Rabid Dog

By: Jason Davis
By: Jason Davis

Jackson County health officials say they've turned up their sixth case of rabies this year, but the first in a family pet.

Doctors at Bay Medical Center treated an entire family for rabies exposure on Christmas Eve after their dog became ill.

The dog had been licking them in the eyes and mouth, then began foaming at the mouth. It also showed signs of paralysis in its hind legs. The dog later died.

Experts say they examined the dog and it was positive for rabies. They believe the pet may have gotten the disease from a raccoon that recently died on the family's property.

Bill Dean says, "This is the first domestic animal. Raccoons are the major animal that we with rabies that are reported to us every year and then occasionally the rabies will spill from the wild animal population into the domestic animal population."

Here are a few tips for avoiding rabies.

Be aware that you don't have to be bitten to get rabies.

If you have a dead animal that may be infected call your local health department.

Never shoot an animal in the head. This makes it difficult to determine if it was infected, and remember to vaccinate your pets.

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What is Rabies?

  • Rabies virus causes an acute encephalitis in all warm-blooded animals.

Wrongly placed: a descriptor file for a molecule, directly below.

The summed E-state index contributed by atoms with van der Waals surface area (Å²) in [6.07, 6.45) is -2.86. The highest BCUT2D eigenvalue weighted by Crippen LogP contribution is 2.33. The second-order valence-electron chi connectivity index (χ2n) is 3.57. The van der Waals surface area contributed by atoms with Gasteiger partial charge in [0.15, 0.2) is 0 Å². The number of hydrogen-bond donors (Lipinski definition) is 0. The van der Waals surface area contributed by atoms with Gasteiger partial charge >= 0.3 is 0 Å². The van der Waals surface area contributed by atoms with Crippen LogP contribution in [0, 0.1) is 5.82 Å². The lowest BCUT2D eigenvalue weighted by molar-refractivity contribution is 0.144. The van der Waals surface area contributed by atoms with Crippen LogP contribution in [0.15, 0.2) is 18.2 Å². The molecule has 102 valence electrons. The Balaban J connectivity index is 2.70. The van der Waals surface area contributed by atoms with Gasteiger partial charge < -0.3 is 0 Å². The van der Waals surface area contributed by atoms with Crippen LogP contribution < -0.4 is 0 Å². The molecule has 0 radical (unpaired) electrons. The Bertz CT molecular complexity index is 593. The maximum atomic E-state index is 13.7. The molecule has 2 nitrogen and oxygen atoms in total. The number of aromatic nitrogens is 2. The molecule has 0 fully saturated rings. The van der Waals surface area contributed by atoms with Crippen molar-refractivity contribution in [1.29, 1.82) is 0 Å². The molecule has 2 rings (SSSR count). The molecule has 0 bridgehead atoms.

• All mammals are susceptible to the rabies virus.

  • The animals most known for carrying the virus include: raccoons, skunks, foxes, coyotes.

Transmission of Rabies

  • Transmission of rabies virus usually begins when the infected saliva of a host is passed to an uninfected animal.

  • Various routes of transmission include the eyes, nose, mouth, aerosol transmission, and corneal transplantations.

Symptoms of Rabies

  • First symptoms of rabies in humans may include flu-like symptoms: fever, headache, or malaise.

  • Other symptoms may include cerebral dysfunction, anxiety, confusion, abnormal behavior, hallucinations, and insomnia.

  • The acute period of the disease typically ends after 2 to 10 days.

  • Once clinical signs of rabies appear, the disease is nearly always fatal.

  • There is only six documented cases of human survival from clinical rabies.

  • Disease prevention can be done following a bite from an infected animal, being injected with a vaccine (postexposure prophylaxis).
    • Every year an estimated 18,000 people receive preexposure prophylaxis.
    • Every year an estimated 40,000 people receive postexposure prophylaxis.

Source: Center for Disease Control and Prevention contributed to this report


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